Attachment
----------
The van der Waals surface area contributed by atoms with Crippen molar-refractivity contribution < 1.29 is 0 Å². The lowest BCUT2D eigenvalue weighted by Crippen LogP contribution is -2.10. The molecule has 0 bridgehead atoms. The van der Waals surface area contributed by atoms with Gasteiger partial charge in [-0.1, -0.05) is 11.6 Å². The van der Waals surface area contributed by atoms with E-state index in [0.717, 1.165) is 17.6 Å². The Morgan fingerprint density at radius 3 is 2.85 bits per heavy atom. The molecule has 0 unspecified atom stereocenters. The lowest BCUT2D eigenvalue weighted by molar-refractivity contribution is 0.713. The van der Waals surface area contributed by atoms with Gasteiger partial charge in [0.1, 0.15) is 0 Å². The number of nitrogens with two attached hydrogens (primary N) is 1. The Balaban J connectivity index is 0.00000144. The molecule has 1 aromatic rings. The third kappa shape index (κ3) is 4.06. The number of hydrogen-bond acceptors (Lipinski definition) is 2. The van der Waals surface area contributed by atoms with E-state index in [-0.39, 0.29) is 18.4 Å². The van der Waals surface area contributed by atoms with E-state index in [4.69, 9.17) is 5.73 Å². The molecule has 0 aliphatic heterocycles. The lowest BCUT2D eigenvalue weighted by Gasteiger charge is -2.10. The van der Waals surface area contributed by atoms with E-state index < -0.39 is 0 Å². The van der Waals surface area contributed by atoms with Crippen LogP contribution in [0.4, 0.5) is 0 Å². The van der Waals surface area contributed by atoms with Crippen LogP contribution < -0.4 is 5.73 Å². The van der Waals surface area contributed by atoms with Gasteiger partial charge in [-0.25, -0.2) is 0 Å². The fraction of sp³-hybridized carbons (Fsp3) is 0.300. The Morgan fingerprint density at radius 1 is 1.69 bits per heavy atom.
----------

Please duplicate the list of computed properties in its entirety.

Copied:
The van der Waals surface area contributed by atoms with Crippen molar-refractivity contribution < 1.29 is 0 Å². The lowest BCUT2D eigenvalue weighted by Crippen LogP contribution is -2.10. The molecule has 0 bridgehead atoms. The van der Waals surface area contributed by atoms with Gasteiger partial charge in [-0.1, -0.05) is 11.6 Å². The van der Waals surface area contributed by atoms with E-state index in [0.717, 1.165) is 17.6 Å². The Morgan fingerprint density at radius 3 is 2.85 bits per heavy atom. The molecule has 0 unspecified atom stereocenters. The lowest BCUT2D eigenvalue weighted by molar-refractivity contribution is 0.713. The van der Waals surface area contributed by atoms with Gasteiger partial charge in [0.1, 0.15) is 0 Å². The number of nitrogens with two attached hydrogens (primary N) is 1. The Balaban J connectivity index is 0.00000144. The molecule has 1 aromatic rings. The third kappa shape index (κ3) is 4.06. The number of hydrogen-bond acceptors (Lipinski definition) is 2. The van der Waals surface area contributed by atoms with E-state index in [-0.39, 0.29) is 18.4 Å². The van der Waals surface area contributed by atoms with E-state index in [4.69, 9.17) is 5.73 Å². The molecule has 0 aliphatic heterocycles. The lowest BCUT2D eigenvalue weighted by Gasteiger charge is -2.10. The van der Waals surface area contributed by atoms with E-state index < -0.39 is 0 Å². The van der Waals surface area contributed by atoms with Crippen LogP contribution in [0.4, 0.5) is 0 Å². The van der Waals surface area contributed by atoms with Crippen LogP contribution < -0.4 is 5.73 Å². The van der Waals surface area contributed by atoms with Gasteiger partial charge in [-0.25, -0.2) is 0 Å². The fraction of sp³-hybridized carbons (Fsp3) is 0.300. The Morgan fingerprint density at radius 1 is 1.69 bits per heavy atom.